I was recently in England, participating in the Limmud Conference and on the Shabbat of Shemot, I presented this Dvar Torah at a Kiddush in Golders Green:
In Chapter 4 of Exodus, in charging Moses with his mission to redeem the Children of Israel and to take them out of slavery and bring them to the Land of Promise, God instructs Moses in verses 22-23:
And thou shall say unto Pharaoh: Thus saith the LORD: Israel is My son, My first-born. And I have said unto thee: Let My son go, that he may serve Me…
The Hebrew verb employed for “serve” is vayavduni (ויַעַבְדֵנִי) and yet, in the next chapter, when Moses appears before Pharoah for the first time to make his demand face-to-face, the message, in verse 1, is different:
'Thus saith the LORD, the God of Israel: Let My people go, that they may hold a feast unto Me in the wilderness.'
And the Hebrew verb is וְיָחֹגּוּ , vayachogu, which is more indicative of a celebration. Of course, Jewish holidays were marked by sacrificial worship but nevertheless, Moses was not quoting God but, perhaps, interpreting Him for Pharoah. Hasbara.
Rashi’s commentary, quoting from the Midrash Rabbah, highlights that when Moses set off for the palace with Aharon, he was accompanied by the 70 Elders with whom he had shared the charge he had been tasked with by God but that they began dropping off and slipping away and by the time he arrived at his destination, Moses was alone, with his brother.
Leaders can be outstanding personalities. Intelligent, energetic and fearless, feeling the sense of public responsibility, they are the right person at the right place at the right time. They can formulate a vision for the public and explain to foreign powers why the country needs to do what it does.
But if they begin to feel a sense of a lack of full backing from those they are to represent, even they may feel a necessity to alter what was the original purpose, even if only out of a momentary lack of confidence and even they think what they are expressing is just a “different way of saying things”.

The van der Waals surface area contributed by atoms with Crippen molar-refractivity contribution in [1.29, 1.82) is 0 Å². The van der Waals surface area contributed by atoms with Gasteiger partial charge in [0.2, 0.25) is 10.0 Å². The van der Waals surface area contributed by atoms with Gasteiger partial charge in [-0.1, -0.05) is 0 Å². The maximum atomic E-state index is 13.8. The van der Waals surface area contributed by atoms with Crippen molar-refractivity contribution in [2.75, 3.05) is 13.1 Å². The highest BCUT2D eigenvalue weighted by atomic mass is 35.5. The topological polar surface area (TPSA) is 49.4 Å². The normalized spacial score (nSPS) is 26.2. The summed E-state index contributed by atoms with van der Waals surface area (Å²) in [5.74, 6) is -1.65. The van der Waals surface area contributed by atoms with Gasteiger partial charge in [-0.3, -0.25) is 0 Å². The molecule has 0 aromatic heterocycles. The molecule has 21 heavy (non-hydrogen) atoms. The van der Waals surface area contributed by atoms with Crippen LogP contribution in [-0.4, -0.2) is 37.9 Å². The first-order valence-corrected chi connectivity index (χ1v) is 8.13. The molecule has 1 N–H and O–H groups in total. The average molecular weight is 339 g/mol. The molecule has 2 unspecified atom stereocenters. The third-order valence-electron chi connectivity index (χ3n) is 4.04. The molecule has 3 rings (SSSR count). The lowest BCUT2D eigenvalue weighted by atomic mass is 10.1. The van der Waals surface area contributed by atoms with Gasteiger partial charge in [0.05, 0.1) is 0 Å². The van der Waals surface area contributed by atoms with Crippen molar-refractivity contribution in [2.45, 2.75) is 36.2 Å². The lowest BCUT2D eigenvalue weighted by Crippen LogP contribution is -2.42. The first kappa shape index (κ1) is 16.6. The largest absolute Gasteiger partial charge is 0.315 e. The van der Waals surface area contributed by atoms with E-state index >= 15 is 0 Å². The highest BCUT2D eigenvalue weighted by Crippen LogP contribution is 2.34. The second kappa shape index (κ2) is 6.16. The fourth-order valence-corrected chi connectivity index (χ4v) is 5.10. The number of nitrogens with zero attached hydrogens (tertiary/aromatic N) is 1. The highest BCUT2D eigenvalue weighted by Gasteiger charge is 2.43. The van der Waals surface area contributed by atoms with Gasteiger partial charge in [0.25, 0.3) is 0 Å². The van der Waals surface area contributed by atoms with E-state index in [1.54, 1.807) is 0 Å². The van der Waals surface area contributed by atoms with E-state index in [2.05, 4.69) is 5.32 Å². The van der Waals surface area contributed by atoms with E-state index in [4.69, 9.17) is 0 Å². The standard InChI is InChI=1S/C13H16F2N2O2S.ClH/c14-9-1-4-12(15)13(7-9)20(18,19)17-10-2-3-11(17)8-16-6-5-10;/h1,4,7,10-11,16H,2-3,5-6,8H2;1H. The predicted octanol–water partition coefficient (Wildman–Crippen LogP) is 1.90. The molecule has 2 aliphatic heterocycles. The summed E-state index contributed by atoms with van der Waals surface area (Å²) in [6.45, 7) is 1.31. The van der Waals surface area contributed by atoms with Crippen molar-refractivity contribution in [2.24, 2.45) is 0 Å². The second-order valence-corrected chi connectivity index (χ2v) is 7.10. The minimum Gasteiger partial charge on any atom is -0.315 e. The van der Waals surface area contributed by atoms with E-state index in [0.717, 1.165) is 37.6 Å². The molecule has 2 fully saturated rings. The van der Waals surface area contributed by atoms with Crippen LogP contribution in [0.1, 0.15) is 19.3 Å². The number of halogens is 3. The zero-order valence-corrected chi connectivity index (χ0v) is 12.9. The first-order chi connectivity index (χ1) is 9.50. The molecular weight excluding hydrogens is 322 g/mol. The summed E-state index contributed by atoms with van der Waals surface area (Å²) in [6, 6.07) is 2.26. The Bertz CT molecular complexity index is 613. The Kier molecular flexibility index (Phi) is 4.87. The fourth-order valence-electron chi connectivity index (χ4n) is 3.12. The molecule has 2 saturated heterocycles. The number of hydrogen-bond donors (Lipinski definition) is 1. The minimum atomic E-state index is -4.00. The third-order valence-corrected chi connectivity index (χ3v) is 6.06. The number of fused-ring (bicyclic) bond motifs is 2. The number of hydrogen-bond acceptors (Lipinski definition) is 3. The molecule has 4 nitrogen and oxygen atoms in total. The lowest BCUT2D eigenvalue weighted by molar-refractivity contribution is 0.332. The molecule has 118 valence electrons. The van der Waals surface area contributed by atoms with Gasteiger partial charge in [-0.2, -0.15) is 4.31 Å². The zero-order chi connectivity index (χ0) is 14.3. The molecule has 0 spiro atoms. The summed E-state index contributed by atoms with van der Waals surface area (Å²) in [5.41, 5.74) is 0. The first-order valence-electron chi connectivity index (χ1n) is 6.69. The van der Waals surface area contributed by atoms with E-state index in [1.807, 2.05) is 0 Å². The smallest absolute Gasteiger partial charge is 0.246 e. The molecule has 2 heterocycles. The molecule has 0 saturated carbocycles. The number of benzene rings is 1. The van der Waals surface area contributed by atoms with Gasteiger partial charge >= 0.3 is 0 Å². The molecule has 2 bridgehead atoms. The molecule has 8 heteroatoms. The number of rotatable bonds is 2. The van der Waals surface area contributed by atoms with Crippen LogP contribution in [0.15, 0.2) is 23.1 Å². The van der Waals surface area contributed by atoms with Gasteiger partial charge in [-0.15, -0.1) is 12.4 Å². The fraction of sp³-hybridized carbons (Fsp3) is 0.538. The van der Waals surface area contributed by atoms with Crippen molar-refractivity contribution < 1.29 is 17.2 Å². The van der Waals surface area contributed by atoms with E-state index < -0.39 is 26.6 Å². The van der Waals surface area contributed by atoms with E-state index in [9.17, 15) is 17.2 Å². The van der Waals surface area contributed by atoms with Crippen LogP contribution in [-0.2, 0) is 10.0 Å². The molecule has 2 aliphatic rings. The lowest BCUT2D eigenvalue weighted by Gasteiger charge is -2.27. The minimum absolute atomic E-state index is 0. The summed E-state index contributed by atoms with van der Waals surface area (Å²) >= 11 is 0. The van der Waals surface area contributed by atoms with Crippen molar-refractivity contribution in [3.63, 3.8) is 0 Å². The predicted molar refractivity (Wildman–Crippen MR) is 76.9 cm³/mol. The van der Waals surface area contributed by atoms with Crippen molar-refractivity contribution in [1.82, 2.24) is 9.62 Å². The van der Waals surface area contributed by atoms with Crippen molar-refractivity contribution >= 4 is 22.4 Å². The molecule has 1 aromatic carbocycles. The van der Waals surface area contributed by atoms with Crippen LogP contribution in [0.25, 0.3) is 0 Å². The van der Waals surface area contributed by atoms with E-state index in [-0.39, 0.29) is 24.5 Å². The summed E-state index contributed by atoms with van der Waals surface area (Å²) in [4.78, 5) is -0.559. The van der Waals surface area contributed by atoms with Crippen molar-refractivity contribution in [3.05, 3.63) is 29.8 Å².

Moses heard God’s words, and, as we read in 4:30, Aharon spoke to the Elders
all the words which the LORD had spoken unto Moses.
Did he? All? Without the Elders with him, when the moment came to inform Pharaoh what God wanted, the content was altered, if only but slightly.
Perhaps Moses felt that Pharoah could not grasp the full import of Judaism’s monotheism in that God was to be “served” in a form or worship that created a unique bond between the human and the Divine. He changed the term to something that Pharoah could more easily understand to one in which what was understood by Pharoah was that the Children of Israel were to have a festival but not that their allegiance was to be reserved for someone other than Pharoah. The two terms were not exclusive for a Jewish understanding but for the non-Jewish ear, there is a difference. God was demanding that His authority was to override that of a temporal ruler. The point of the festival was not an enjoyment for the slaves, of a simple ‘good time’, but a reordering of their commitment, from one “god” to another God.
Is there a political lesson here?
Perhaps. Even two.
In the first instance, Hasbara does have its limits. You can alter the format of the message, its formulation, its presentation, even its impact. But if you get caught up with word-play, you just may lose the message entirely.
And in the second instance, even the most talented leaders can fail if the people are not behind them. In a democracy, even after electing a leader, the people still continue to have a task which is to back their leaders and assure thereby that they are doing what they should and what was agreed upon.
At this first moment in history of someone "speaking truth to power", there was a faltering.
Let us hope this lesson has been learned.